Steel cables fray and break, and over 90% of the time it’s right at the throttle pedal, where there’s a radius much smaller than that recommended for a 3/32" or 1/16" steel wire rope - normally meant to go over a 1 1/2" or larger pulley. They also fray or bind where they come out of the housing, even if you use the right bicycle brake housing to reduce wear.
So don’t use one. Use instead a 1 mm synthetic rope which can be bent around a radius as tight as 2 mm without damage. I now run a 1 mm Cortland Plasma rope inside the plain plastic housing, and tie a trefoil stopper at the carburetor end and a halyard hitch at the throttle pedal. It has much less friction than the steel cables ever did and is 3x stronger. After two weekends I haven’t even adjusted it.
If a business owner wants to commercialize this idea, I can give you a contact who can sell you rope.
This is all well and good and I appreciate the creative problem solving, but I think I’ve literally had one throttle cable break ever in my life. And that was during RoboPong.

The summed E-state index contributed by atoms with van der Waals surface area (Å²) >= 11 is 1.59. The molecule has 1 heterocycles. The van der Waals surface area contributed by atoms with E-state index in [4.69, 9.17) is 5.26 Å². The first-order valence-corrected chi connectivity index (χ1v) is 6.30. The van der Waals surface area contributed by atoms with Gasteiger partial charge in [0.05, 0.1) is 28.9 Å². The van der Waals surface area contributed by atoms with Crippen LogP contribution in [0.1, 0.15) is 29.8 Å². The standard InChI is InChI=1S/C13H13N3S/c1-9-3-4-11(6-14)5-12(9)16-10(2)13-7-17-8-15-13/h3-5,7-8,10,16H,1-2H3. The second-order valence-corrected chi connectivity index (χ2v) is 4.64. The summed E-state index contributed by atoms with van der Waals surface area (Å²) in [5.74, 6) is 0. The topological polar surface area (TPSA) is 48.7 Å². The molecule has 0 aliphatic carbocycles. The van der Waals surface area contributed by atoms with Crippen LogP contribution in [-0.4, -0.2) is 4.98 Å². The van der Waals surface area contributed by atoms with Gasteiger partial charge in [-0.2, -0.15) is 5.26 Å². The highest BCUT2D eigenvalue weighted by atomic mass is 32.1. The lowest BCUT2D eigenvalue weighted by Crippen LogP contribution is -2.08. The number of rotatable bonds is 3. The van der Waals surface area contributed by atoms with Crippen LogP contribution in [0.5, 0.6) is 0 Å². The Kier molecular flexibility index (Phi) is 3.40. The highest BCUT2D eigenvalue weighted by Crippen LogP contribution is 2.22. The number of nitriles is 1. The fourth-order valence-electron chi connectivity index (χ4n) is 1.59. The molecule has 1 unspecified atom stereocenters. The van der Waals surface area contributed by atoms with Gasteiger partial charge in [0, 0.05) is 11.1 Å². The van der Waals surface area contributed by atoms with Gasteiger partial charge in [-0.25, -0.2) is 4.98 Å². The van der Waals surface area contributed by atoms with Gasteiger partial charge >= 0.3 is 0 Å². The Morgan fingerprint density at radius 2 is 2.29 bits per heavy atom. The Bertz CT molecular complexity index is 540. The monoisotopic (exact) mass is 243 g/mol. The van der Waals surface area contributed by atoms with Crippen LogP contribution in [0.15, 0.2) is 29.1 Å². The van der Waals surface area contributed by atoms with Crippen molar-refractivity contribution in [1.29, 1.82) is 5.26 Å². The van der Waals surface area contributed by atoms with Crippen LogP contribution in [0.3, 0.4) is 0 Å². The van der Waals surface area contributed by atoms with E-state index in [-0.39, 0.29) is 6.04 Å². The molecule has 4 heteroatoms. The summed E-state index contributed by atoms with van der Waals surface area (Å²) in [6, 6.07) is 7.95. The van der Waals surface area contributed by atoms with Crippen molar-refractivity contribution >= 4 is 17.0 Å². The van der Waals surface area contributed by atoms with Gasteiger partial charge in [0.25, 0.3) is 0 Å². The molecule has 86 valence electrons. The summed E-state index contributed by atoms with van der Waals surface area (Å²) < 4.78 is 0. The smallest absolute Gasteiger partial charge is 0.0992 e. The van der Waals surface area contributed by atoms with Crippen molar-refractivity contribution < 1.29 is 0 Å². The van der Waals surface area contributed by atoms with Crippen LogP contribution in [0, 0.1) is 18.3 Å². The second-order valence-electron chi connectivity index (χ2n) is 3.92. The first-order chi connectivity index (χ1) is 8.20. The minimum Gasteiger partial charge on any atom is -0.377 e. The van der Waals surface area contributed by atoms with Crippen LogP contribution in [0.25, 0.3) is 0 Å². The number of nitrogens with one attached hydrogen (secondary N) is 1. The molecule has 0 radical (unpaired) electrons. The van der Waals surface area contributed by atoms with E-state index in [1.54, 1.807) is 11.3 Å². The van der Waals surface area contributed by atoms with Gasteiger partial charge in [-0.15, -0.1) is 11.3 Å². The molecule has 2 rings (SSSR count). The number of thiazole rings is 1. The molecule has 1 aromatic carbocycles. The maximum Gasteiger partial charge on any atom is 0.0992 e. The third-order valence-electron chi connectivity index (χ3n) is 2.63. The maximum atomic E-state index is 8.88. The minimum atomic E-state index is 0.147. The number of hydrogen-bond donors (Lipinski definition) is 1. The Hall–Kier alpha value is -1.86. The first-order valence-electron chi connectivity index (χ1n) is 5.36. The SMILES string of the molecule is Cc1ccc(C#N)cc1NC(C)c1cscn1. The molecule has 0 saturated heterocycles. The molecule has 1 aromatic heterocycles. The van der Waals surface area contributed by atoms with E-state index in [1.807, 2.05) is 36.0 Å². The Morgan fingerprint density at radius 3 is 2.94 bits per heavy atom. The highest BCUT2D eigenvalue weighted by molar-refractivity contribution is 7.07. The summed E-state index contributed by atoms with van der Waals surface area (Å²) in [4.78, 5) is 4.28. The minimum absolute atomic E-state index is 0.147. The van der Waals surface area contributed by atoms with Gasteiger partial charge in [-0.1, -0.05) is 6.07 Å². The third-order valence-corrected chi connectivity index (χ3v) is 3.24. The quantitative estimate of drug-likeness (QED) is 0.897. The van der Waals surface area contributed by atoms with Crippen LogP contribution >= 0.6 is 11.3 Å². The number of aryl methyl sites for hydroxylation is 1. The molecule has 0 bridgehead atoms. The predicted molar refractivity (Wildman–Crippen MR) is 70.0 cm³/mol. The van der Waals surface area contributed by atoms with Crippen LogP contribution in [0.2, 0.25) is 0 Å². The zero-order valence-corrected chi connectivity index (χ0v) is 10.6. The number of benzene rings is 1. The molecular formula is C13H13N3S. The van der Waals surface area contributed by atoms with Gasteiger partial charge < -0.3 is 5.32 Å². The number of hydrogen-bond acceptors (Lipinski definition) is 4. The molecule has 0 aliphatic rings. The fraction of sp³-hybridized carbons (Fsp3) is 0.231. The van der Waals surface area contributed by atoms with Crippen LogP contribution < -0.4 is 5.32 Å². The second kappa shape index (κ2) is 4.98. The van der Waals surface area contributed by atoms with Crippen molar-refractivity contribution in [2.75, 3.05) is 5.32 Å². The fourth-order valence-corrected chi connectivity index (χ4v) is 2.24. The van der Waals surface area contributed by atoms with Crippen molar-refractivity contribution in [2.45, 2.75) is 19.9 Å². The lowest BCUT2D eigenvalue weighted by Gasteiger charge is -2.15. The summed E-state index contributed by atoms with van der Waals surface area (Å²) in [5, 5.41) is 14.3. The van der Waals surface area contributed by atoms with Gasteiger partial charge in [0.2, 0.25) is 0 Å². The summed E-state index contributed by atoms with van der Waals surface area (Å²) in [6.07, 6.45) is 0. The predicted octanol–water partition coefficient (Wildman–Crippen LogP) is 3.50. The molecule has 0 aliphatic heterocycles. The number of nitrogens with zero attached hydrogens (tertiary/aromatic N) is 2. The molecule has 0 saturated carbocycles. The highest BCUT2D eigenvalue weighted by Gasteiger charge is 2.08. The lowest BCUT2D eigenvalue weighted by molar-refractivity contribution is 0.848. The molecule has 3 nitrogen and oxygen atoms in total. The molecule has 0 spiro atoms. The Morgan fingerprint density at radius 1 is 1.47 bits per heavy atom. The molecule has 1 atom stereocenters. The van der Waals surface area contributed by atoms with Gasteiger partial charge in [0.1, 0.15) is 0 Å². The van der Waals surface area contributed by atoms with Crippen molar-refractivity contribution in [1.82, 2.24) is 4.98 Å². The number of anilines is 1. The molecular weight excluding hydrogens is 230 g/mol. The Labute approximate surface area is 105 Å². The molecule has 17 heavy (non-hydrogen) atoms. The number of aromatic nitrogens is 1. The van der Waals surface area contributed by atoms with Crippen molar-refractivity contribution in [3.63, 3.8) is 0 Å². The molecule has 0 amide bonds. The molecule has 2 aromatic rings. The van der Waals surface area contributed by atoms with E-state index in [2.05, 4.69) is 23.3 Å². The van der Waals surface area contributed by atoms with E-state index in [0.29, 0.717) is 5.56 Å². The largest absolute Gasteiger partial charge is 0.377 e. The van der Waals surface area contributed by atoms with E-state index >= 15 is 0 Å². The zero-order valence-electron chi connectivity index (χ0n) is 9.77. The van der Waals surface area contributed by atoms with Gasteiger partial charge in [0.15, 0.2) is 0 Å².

Many modern karts now have billet pedals that have nice machined radii that don’t fray the cable.
I usually run mine through a fuel line or leftover sheath. Never measured the radius though.
Actually I’ve never snapped a cable in a racing kart… I might not be doing enough laps on them.
On fraying, when I was shopping for cables for my rental karts I noticed you can get coated cables and outers. I wonder if they are less prone to fraying where the cable leaves the sheath.
Early on broken throttle cables were a problem on Leopard. It was as the carb. Once they allowed us to modify it that went away. Other than that I never had a problem. I did see one this weekend that was frayed at the pedal.
This is a problem I have never experienced till today and of course while leading!!! The metal ball / nipple broke off and left me dead on the track. So not really wanting this to happen again I am looking for ideas. I suspect my pedal may have been out of adjustment putting too much stress on this ball but even still I don’t want this to happen. It was suggested to replace the cable on a regular basis but I am looking for ideas and suggestions that may do away with the metal end all together. ideas?
I replace throttle cables occasionally as preventative maintenance.
As you suspect on yours, 99% of the time this is a poorly adjusted cable. There really should only be enough force running through the cable to hold open the carb slide/butterfly. Never enough to really pull a cable apart.
As others have stated, check the cable often. Check it for wear, kinks, free movement, chafing, and tension adjustment.